Film criticism by Ian Kay.

“You Will Meet a Tall Dark Stranger” (2010), dir. Woody Allen

Adultery. Painfully annoying mothers-in-law. Older men with much younger women. It’s the new Woody Allen movie! Woody’s latest, You Will Meet a Tall Dark Stranger, is a claustrophobic, mildly funny and highly tense dramedy about dissatisfaction and the absurdity of humanity. Or, more precisely, it is about a group of people, too smart for their own good, making bad decisions.

Roy – played enthusiastically and awkwardly by Josh Brolin – is a novelist with writer’s block. He has one successful book, and worries he may not have another one in him. His wife, Sally (Naomi Watts) works in an art gallery, and one day wants to run her own. It is plain from the start that Sally is frustrated with Roy’s floundering, though she expresses support when he needs it. The wedge that pries them apart is two-headed: Sally’s mother, recently divorced, and Dia, a beautiful young woman who moves in to a neighboring apartment.

Gemma Jones plays Sally’ mother, Helena, with a hypnotic air of confusion, intertwined with a strong element of fear. She has been left by her husband so late in life… what will she do? Will she ever find love again? Even in her own despair, she believes her daughter can do better than Roy. She cannot seem to decide whether being alone is worse than being with the wrong man. But surely things need to change.  Helena is the most demonstrative of the characters, displaying open paranoia and grasping at the advice of a psychic for guidance.

Anthony Hopkins plays Helena’s ex-husband, Alfie, the one who runs off with a twenty-something former prostitute. Hopkins develops layers to his character, something he hasn’t done in some time. We see the familiar pompous intellectual who is control of every situation. But then we see the age fearing, pathetic old man running around with a younger crowd that he not only doesn’t control, but also doesn’t understand in the least. He literally gets beaten up for it.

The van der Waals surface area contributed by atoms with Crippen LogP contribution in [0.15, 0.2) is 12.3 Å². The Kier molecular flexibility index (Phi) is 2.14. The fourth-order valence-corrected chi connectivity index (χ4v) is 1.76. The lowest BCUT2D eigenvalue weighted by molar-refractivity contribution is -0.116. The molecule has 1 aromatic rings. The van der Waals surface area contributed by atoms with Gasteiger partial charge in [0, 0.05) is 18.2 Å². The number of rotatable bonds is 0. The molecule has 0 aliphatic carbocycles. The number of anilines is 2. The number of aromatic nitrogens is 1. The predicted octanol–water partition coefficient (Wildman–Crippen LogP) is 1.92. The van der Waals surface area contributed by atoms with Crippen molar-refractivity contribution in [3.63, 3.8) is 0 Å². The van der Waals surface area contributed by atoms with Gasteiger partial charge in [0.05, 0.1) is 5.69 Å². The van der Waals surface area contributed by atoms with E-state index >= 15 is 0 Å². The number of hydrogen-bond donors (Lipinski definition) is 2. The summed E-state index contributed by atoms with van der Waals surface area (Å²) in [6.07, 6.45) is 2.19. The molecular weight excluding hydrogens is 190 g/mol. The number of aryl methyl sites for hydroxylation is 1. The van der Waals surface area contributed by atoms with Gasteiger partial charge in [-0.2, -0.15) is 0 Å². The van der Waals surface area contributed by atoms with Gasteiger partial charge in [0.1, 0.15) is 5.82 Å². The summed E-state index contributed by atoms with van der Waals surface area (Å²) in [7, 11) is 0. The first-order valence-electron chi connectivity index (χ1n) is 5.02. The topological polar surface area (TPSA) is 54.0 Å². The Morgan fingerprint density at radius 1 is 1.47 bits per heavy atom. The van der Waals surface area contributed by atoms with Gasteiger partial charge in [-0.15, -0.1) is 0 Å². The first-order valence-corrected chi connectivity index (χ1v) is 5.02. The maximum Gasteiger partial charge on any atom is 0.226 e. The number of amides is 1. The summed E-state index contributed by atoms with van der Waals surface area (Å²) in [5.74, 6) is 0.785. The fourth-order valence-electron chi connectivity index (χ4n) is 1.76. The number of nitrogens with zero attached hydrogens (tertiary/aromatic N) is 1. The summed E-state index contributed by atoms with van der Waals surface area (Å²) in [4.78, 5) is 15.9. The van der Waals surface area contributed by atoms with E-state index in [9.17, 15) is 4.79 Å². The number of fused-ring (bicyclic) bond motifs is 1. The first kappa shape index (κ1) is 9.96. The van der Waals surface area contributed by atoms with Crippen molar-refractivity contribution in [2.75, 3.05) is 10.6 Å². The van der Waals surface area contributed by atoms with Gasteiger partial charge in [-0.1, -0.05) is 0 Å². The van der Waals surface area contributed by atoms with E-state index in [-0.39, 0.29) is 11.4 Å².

As usual in Woody’s movies, the wife Sally loses patience with her struggling writer husband and develops a crush on her boss. Roy leaves Sally for Dia, who was engaged but breaks it off.  Yet the most interesting parts of the film don’t involve the relationship between Roy and Sally. There is a subplot which could quite possibly have been a much larger part of the film. Roy has a friend who is also a novelist, and has written a wonderful new book. The thing is, nobody but Roy has read the manuscript, and his friend dies in a car accident. Roy then submits his friend’s work as his own. I won’t spoil that part of the movie by revealing how it ends up, but this subplot brings a spark of thrill to an otherwise fairly dense little film.

The other breath of life comes from Alfie’s story. The prostitute Charmaine is portrayed by Lucy Punch with a happily surprising amount of introspection. Subtle facial expressions and tones of voice fleck her otherwise formulaic bimbo. There is an emotional confrontation in the last scene between Alfie and Charmaine that is the best in the film. For a few minutes, neither character is a caricature; both reveal the person they had, until then, been hiding.

Gemma Jones’s Helena could be considered in some ways the central character of the movie. She is the one that connects them all, and she is also very different than the rest. In her depression she has discovered a belief; a hope that a view of the future is possible, that communication with the dead is an option. In other words, that there is a power that can end fear. Everyone else tries to grasp at an earthly ideal, the perfect man, the perfect woman, professional success, youth. Helena shakes all of this aside and is, in some ways, the happiest of all at the close of the film. Perhaps Woody is making a comment on religion, or perhaps he is simply laughing at how we all struggle for the unobtainable.  Whatever it is, the film has a heavy sense of foreboding underlying all of the quick banter. The characters feel it and so do we.

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